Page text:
Skeptophilia (skep-to-fil-i-a) (n.) - the love of logical thought, skepticism, and thinking critically. Being an exploration of the applications of skeptical thinking to the world at large, with periodic excursions into linguistics, music, politics, cryptozoology, and why people keep seeing the face of Jesus on grilled cheese sandwiches.

Tuesday, July 18, 2023

Start your day with kindness

When I was in my twenties, my parents got into watching the television series Cops.

Me, I never could see the draw.  The plot was the same every time:
  • Bad guys do bad stuff.
  • Cops get involved.
  • Bad guys get arrested or shot.  Or both.
  • Repeat x100.
I like my entertainment to have a few more in the way of unexpected twists.  But that's just me, apparently.

Anyhow, there came a point that Cops went into syndication, and on one station, it played every single night.  And my parents had it on.

Every single night.

At this point, I should explain that my parents, especially my mother, had a tremendous suspicion of the unknown.  If there's a word that means the opposite of "adventurous," that was my mom.  As an example, when I made my first trip overseas -- a one-month cross-country hike of England, from Blackpool to Whitby -- her last words to me on the night before I left were, "Don't trust anyone."

I know about correlation not implying causation and all, but I can't help but wonder how much her view of the world as a scary, unsafe place was reinforced by watching a television show that every single night showed the worst of humanity.  I'm guessing the causation probably went both ways -- she gravitated toward the series because she already had that attitude, and the series acted to reinforce the attitude, and round and round it went.

[Image licensed under the Creative Commons West Midlands Police from West Midlands, United Kingdom, 101 Non-Emergency Number - Cops and Robbers (8264612462), CC BY-SA 2.0]

Whatever the cause, her lack of comprehension of how I could possibly want to travel to Dangerous Foreign Countries Inhabited By Dangerous Foreign People (like the English, for fuck's sake) only got worse as she got older.  When we took our first trip to Ecuador back in 2001, not only going to (gasp!) South America, but (1) doing so three months after 9/11, and (2) bringing along both of our sons, at that point ages 11 and 13, she was aghast, but at least knew by then that it'd be futile to try to talk me out of it.

This all comes up because of a study in the Journal of Applied Psychology called, "Rude-Colored Glasses: The Contaminating Effects of Witnessed Morning Rudeness on Perceptions and Behaviors Throughout the Workday."  While on first glance, the study may not seem to have much to do with an overall perception of the world as dangerous, the two are connected.  The study shows pretty clearly that the behavior we are exposed to (or expose ourselves to) colors how we see everything -- and that the effect can last far beyond the time immediately after the incident in question.  The authors write:
Using an experimental experience sampling design, we investigate how witnessing morning rudeness influences workers’ subsequent perceptions and behaviors throughout the workday.  We posit that a single exposure to rudeness in the morning can contaminate employees’ perceptions of subsequent social interactions leading them to perceive greater workplace rudeness throughout their workday.  We expect that these contaminated perceptions will have important ramifications for employees’ work behaviors.  In a 10-day study of 81 professional and managerial employees, we find that witnessed morning rudeness leads to greater perceptions of workplace rudeness throughout the workday and that those perceptions, in turn, predict lower task performance and goal progress and greater interaction avoidance and psychological withdrawal.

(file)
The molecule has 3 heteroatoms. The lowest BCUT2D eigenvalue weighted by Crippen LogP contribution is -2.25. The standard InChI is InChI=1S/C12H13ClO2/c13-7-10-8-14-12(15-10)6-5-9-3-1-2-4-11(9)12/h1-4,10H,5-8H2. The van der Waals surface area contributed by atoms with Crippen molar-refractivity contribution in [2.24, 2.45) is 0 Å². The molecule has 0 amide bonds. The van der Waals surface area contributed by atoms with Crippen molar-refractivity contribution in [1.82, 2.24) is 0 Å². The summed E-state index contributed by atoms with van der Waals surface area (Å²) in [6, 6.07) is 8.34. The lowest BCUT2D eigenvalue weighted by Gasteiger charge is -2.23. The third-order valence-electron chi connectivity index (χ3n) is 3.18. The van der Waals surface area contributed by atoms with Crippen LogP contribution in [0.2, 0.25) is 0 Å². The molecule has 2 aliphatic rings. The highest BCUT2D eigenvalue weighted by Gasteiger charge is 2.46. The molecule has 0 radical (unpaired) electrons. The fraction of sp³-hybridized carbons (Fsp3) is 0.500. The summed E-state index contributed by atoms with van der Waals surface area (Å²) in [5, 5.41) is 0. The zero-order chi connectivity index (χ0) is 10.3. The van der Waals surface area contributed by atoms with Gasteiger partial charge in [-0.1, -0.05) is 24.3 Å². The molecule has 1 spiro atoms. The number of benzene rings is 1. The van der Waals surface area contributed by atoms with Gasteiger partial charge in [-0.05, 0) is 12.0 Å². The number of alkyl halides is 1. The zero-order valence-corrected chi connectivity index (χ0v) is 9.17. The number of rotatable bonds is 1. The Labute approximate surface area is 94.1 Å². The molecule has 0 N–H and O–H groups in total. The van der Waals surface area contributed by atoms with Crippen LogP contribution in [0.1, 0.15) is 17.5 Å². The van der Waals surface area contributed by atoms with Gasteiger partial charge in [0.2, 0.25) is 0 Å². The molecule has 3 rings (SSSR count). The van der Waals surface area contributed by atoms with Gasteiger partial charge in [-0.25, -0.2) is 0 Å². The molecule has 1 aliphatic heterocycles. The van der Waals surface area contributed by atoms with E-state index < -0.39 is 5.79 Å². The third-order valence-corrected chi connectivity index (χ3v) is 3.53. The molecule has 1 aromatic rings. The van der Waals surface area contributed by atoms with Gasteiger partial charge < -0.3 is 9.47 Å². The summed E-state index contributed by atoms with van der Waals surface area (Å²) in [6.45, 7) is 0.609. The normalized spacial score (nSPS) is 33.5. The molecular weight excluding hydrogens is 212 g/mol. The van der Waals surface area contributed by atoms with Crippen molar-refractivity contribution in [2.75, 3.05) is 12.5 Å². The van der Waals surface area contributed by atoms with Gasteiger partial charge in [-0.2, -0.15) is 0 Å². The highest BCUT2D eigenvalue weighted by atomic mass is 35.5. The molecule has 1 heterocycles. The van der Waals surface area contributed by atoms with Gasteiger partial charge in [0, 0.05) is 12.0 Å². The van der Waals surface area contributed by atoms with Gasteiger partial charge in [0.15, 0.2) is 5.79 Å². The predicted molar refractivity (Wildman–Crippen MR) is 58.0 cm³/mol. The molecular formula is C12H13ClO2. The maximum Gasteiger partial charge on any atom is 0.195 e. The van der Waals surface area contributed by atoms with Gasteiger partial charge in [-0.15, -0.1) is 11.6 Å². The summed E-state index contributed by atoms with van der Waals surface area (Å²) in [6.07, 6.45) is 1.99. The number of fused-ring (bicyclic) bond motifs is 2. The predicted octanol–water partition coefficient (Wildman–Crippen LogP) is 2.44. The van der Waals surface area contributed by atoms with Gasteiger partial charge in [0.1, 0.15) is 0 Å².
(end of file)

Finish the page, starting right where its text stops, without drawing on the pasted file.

I can vouch for this from my own personal experience.  When the first thing I'm faced with in the morning is a news story about how horrible people are, or -- worse -- someone online being awful to me or to a friend, I'm set up to be grouchy and irritable for the rest of the day.

However. I've found that the reverse is also true.  When I'm in a sour mood and something unexpectedly good happens, my frame of mind can flip just as quickly.  All of which is yet another indication that we should strive to be as polite and kind as we can; you never know whose life you may be touching.

And I think the same thing applies more globally to the people, media, and general context we're exposed to every day.  If you allow yourself to be constantly bombarded by rudeness, negativity, and bad news, it's kind of inevitable that you'll eventually get swallowed up by it.

I'm not trying to turn us into some modern-day version of Dr. Pangloss from Voltaire's Candide -- smiling blandly and chanting, "Everything happens for the best in the best of all possible worlds."  We shouldn't blind ourselves to the ills of society.  (Witness yesterday's post about the urgency with which we should be addressing climate change.)  But this is no excuse for meanness and cynicism.  Looking at the world honestly, and keeping in mind that the vast majority of people are kind, compassionate, and friendly, are equally important.  You certainly aren't going to do yourself or the world any favors by allowing yourself to be driven to the conclusion that humanity is irredeemably evil.

As author Ken Keyes put it, "A loving person lives in a loving world.  A hostile person lives in a hostile world.  Everyone you meet is your mirror."


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